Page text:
At the end of Carl Officer’s first go-round as mayor of East St. Louis, Illinois in 1991 the city was $150 million in debt, too broke to pick up its own garbage or pay the cops. The state appointed a panel to look into its fishy financial dealings, which included $80,000 in limo-rides for the mayor.
Officer was bounced from City Hall that year, but made a comeback. He returned to the mayor’s office in 2003, and has been trying to climb even higher. He lost a primary for state senate in February, so he figured, what the heck, I’ll run for the U.S. Senate. Officer, who turned in petitions Monday as a candidate of the Practical Party, is one of 57 candidates trying to get on the November ballot either as an independent or with an alternative party.
One of the more high-profile candidates is a retread of sorts, in right-wing provocateur Andy Martin. During his failed run for the Republican Senate nomination, Martin called Mark Kirk gay and accused him of exaggerating his military record. He was written off as a nut, but now a gay D.C. blogger and the Chicago Tribune are saying the same things. As the would-be nominee of the Reform Party, Martin issued a press release insisting Kirk has “mental problems” and “a personality disorder.” The mainstream media are already picking up on those characterizations.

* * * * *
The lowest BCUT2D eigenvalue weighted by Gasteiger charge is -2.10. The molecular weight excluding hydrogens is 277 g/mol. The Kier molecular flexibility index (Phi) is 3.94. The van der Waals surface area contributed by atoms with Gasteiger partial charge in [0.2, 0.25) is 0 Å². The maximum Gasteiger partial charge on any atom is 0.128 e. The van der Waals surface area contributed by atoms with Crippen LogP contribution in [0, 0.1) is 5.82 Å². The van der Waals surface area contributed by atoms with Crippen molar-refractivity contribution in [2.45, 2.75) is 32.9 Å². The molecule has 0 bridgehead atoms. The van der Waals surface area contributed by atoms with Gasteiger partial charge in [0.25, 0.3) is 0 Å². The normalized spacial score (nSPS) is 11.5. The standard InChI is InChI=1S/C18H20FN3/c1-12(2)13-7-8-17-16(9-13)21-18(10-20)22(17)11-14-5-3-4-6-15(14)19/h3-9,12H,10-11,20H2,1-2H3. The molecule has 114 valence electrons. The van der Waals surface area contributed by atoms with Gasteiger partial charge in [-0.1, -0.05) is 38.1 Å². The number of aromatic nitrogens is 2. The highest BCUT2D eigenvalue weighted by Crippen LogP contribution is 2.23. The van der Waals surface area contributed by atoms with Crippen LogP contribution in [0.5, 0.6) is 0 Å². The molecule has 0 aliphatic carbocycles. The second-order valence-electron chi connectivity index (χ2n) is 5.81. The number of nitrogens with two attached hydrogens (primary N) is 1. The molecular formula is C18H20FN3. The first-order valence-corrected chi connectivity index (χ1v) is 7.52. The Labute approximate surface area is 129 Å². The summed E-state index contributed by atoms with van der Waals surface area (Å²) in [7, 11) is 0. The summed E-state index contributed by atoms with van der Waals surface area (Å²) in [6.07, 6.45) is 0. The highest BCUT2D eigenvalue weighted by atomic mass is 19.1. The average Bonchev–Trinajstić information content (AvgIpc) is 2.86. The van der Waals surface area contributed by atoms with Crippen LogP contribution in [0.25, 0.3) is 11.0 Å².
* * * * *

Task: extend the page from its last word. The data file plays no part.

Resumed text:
Another retread candidate is Randy Stufflebeam, who won 19,000 votes as a write-in candidate for governor in 2006 (that’s all he could get against Rod Blagojevich?) Now, he’s the Constitution Party’s candidate for Senate, describing himself as a “principled independent Reagan moral conservative.”
And then there’s the politically promiscuous Christopher Pedersen of Joliet, who hedged his bets by filing for state representative, state senate, secretary of state, U.S. Senate, governor and lieutenant governor. Pedersen is no doubt aware that most independent candidates have their petitions challenged, so maybe he’s hoping one will stick.
Ward Room’s prediction: none of Pedersen’s petitions will stick. Neither will those of any alternative candidates. The Democrats and Republicans spend too much money on election lawyers to let that happen. If you want to be an indie voter, you’ll have to write the names Officer, Martin, Stufflebeam or Pedersen in yourself.